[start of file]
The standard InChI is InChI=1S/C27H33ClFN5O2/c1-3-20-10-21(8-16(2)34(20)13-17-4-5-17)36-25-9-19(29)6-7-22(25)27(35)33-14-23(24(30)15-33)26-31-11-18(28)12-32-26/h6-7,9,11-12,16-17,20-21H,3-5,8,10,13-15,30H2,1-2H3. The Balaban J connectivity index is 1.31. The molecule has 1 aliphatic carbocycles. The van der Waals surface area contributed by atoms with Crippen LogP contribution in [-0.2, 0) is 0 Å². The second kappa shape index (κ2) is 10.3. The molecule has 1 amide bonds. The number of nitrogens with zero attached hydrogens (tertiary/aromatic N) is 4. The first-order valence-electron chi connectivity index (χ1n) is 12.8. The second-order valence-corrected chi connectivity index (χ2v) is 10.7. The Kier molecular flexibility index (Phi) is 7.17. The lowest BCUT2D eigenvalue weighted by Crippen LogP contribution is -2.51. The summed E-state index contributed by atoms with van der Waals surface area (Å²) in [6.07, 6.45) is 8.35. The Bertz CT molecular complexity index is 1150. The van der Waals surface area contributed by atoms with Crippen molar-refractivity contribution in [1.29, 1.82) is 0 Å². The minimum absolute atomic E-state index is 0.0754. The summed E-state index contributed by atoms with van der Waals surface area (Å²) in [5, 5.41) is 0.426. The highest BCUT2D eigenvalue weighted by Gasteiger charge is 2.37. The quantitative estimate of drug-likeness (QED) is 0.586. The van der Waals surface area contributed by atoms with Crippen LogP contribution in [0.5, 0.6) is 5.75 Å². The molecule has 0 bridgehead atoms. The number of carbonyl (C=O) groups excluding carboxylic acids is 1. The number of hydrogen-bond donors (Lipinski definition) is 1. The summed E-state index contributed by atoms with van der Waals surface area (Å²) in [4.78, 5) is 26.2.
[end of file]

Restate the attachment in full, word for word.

The standard InChI is InChI=1S/C27H33ClFN5O2/c1-3-20-10-21(8-16(2)34(20)13-17-4-5-17)36-25-9-19(29)6-7-22(25)27(35)33-14-23(24(30)15-33)26-31-11-18(28)12-32-26/h6-7,9,11-12,16-17,20-21H,3-5,8,10,13-15,30H2,1-2H3. The Balaban J connectivity index is 1.31. The molecule has 1 aliphatic carbocycles. The van der Waals surface area contributed by atoms with Crippen LogP contribution in [-0.2, 0) is 0 Å². The second kappa shape index (κ2) is 10.3. The molecule has 1 amide bonds. The number of nitrogens with zero attached hydrogens (tertiary/aromatic N) is 4. The first-order valence-electron chi connectivity index (χ1n) is 12.8. The second-order valence-corrected chi connectivity index (χ2v) is 10.7. The Kier molecular flexibility index (Phi) is 7.17. The lowest BCUT2D eigenvalue weighted by Crippen LogP contribution is -2.51. The summed E-state index contributed by atoms with van der Waals surface area (Å²) in [6.07, 6.45) is 8.35. The Bertz CT molecular complexity index is 1150. The van der Waals surface area contributed by atoms with Crippen molar-refractivity contribution in [1.29, 1.82) is 0 Å². The minimum absolute atomic E-state index is 0.0754. The summed E-state index contributed by atoms with van der Waals surface area (Å²) in [5, 5.41) is 0.426. The highest BCUT2D eigenvalue weighted by Gasteiger charge is 2.37. The quantitative estimate of drug-likeness (QED) is 0.586. The van der Waals surface area contributed by atoms with Crippen LogP contribution in [0.5, 0.6) is 5.75 Å². The molecule has 0 bridgehead atoms. The number of carbonyl (C=O) groups excluding carboxylic acids is 1. The number of hydrogen-bond donors (Lipinski definition) is 1. The summed E-state index contributed by atoms with van der Waals surface area (Å²) in [4.78, 5) is 26.2.